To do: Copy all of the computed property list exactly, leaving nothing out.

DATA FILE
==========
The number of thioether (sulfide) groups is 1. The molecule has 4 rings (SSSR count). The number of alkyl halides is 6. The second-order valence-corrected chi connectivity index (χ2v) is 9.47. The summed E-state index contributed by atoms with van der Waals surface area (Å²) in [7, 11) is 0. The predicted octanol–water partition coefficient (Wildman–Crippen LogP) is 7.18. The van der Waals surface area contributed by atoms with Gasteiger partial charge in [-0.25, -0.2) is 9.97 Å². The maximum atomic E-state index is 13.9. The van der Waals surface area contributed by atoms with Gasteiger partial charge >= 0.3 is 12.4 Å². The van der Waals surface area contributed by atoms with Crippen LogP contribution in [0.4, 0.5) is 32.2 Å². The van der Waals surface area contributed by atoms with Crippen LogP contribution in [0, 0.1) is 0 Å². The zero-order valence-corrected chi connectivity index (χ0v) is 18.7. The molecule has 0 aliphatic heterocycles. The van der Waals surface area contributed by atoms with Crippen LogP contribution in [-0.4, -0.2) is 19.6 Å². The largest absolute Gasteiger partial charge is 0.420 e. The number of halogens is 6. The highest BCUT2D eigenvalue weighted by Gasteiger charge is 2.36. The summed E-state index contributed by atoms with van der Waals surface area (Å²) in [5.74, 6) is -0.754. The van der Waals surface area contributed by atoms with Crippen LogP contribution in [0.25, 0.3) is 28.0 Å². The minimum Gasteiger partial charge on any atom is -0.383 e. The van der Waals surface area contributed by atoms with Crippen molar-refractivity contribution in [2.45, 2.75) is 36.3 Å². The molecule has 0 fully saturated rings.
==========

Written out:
The number of thioether (sulfide) groups is 1. The molecule has 4 rings (SSSR count). The number of alkyl halides is 6. The second-order valence-corrected chi connectivity index (χ2v) is 9.47. The summed E-state index contributed by atoms with van der Waals surface area (Å²) in [7, 11) is 0. The predicted octanol–water partition coefficient (Wildman–Crippen LogP) is 7.18. The van der Waals surface area contributed by atoms with Gasteiger partial charge in [-0.25, -0.2) is 9.97 Å². The maximum atomic E-state index is 13.9. The van der Waals surface area contributed by atoms with Gasteiger partial charge >= 0.3 is 12.4 Å². The van der Waals surface area contributed by atoms with Crippen LogP contribution in [0.4, 0.5) is 32.2 Å². The van der Waals surface area contributed by atoms with Crippen LogP contribution in [0, 0.1) is 0 Å². The zero-order valence-corrected chi connectivity index (χ0v) is 18.7. The molecule has 0 aliphatic heterocycles. The van der Waals surface area contributed by atoms with Crippen LogP contribution in [-0.4, -0.2) is 19.6 Å². The largest absolute Gasteiger partial charge is 0.420 e. The number of halogens is 6. The highest BCUT2D eigenvalue weighted by Gasteiger charge is 2.36. The summed E-state index contributed by atoms with van der Waals surface area (Å²) in [5.74, 6) is -0.754. The van der Waals surface area contributed by atoms with Crippen LogP contribution in [0.25, 0.3) is 28.0 Å². The minimum Gasteiger partial charge on any atom is -0.383 e. The van der Waals surface area contributed by atoms with Crippen molar-refractivity contribution in [2.45, 2.75) is 36.3 Å². The molecule has 0 fully saturated rings.